Maybe you’ve been following a lot of news about Coldplay who will have a concert in Jakarta this November, which will also be their first appearance in Indonesia.
No wonder then there is a ‘ticket war’ to be able to watch Chris Martin in action on stage.
From the reckless actions of residents selling goods to buy concert tickets, companies that provide 0 percent installments for their employees who want to buy tickets, and some even make Coldplay concert tickets as dowry.
Coldplay also plans to hold a concert in Australia, but only in the city of Perth.
A ‘ticket war’ has also occurred in Australia, if you see the enthusiasm of the people to buy it. But maybe there are not as many people fighting in Indonesia.
As reported in a number of media in Australia, Coldplay broke the ticket sales record in Australia when 300,000 fans flooded the ‘pre-sale’ on the Ticketmaster site in one day, 15 May.
Fans also complained they couldn’t get tickets when the ‘pre-sale’ started.
Some of them have been ‘stand-by’ since the start of ticket purchases and are still on the ‘waiting list’.
Seeing this enthusiasm, the promoter decided to add a one day concert schedule in Perth.
According to Luke Hede, Vice President of Touring, Live Nation Entertainment, thousands of fans are willing to fly from their home countries in Asia to see the world’s biggest band perform in a “historic event” in Western Australia.
Reporting from the coldplayinjakarta.com site, the cheapest Coldplay ticket price in Jakarta is IDR 800,000, with the most expensive reaching IDR 11 million.
In Australia, from the Ticketmaster website, it is stated that ticket prices range from $ 108 to $ 285 or between more than a million to almost 3 million if converted into rupiah.
Meanwhile, prices for VIP packages range from $411 to $1,280 or more from IDR 4 million to almost $ 13 million.
According to the site of one of Coldplay’s concert ticket ‘resellers’, namely Ticket Merchant, there are also other VIP packages offered.
For example, the most expensive package is to stay at the Crown Metropol hotel for two nights for A$1,799 or nearly IDR 18 million.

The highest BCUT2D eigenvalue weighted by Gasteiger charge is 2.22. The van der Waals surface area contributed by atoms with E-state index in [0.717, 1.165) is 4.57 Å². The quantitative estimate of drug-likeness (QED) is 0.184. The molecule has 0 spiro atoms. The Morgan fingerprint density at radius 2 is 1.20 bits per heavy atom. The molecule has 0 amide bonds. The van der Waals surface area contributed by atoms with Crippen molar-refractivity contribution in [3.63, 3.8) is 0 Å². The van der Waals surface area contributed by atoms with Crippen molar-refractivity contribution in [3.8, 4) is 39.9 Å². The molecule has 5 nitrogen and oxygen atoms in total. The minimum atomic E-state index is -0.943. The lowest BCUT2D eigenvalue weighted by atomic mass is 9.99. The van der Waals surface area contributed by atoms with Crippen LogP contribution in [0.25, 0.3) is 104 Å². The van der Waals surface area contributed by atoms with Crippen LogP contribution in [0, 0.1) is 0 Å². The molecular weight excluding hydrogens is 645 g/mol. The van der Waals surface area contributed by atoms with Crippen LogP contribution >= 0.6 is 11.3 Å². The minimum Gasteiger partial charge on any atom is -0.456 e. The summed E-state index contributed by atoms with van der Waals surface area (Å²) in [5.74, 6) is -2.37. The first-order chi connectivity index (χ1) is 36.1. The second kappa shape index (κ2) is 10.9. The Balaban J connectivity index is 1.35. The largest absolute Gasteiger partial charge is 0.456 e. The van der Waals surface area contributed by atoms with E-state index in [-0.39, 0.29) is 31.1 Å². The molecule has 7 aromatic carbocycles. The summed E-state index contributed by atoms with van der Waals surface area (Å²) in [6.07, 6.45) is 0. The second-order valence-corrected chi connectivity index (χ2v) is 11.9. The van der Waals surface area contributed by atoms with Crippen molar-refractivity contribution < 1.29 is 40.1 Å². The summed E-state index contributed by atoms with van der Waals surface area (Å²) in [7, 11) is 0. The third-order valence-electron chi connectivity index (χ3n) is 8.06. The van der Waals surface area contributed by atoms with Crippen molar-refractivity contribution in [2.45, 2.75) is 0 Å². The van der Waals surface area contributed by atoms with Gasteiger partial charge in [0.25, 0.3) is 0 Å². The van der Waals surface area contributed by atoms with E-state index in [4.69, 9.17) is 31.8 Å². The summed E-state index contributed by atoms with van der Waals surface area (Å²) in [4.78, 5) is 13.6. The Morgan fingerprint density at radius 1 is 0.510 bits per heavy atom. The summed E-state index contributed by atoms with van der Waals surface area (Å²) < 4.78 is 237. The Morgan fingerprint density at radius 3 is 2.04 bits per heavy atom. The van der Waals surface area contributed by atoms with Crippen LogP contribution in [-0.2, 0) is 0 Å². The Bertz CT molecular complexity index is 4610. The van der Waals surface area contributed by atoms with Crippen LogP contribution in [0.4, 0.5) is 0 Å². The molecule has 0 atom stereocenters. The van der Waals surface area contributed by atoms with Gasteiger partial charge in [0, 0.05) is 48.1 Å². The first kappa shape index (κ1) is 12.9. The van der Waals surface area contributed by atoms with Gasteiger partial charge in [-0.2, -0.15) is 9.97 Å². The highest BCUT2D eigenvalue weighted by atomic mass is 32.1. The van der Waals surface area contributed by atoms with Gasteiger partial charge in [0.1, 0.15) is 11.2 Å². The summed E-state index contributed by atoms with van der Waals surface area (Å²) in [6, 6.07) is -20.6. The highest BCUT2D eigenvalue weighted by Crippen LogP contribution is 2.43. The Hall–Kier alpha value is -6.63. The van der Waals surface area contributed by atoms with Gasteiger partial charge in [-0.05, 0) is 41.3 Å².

VIP packages in Australia also include light meals and drinks, including various types of alcohol, which can be enjoyed for 90 minutes.
There is also a backstage tour, taking photos on stage.
But all VIP packages will not involve Coldplay personnel, so don’t expect to be able to ‘selfie’ with Chris and friends.
Ticket brokers in Australia can be fined
Are there ticket brokers How much do tickets cost in Australia?in Australia? The answer: maybe there is.
From ABC Indonesia’s monitoring, there are some selling tickets on a number of sites, including the Gumtree site, but the prices are still reasonable.
The West Australian government voiced a ban on ‘resellers’ of Coldplay concert tickets.
In their statement, they prohibit the resale of tickets at a price exceeding 10 percent of their original price.
“Ticket resellers must include the original ticket purchase price, including booking fees, and ‘section’, row and seat number information when advertising,” said West Australian Trade Minister Sue Ellery last week.
“A$2,000 to A$20,000 fines will be awarded to individuals or companies, including unlicensed ticket resale platforms and sites that display prohibited advertising, if the matter goes to court.”
Purchasing tickets with the help of ‘Artificial Intelligence’ can also result in a fine of up to A$100,000 as being considered unlawful.
Meanwhile, Indonesia was shocked by the sale of Coldplay tickets on the Kick Avenue website for IDR 60 million.
Quoted by Detik, the platform’s marketing team emphasized that they only brought sellers together with buyers and dismissed accusations of brokers.
Also, there was an uproar by a public figure who was reported to be a scalper for Coldplay concert tickets because he sold 100 tickets at twice the price.
To the extent that the Minister of Tourism and Creative Economy Sandiaga Uno spoke up saying “the police can take firm action” on individuals who are indicated to be brokers.
Unfortunately, in Indonesia, there is no specific prohibition on ticket brokering in the Consumer Protection Act.
Brokers will only become a problem if they violate Law Number 5 of 1999 concerning the Prohibition of Monopolistic Practices and Unfair Business Competition, as stated by the Economic Director of the Business Competition Supervisory Commission (KPPU) Mulyawan Ranamanggala to Detik, yesterday.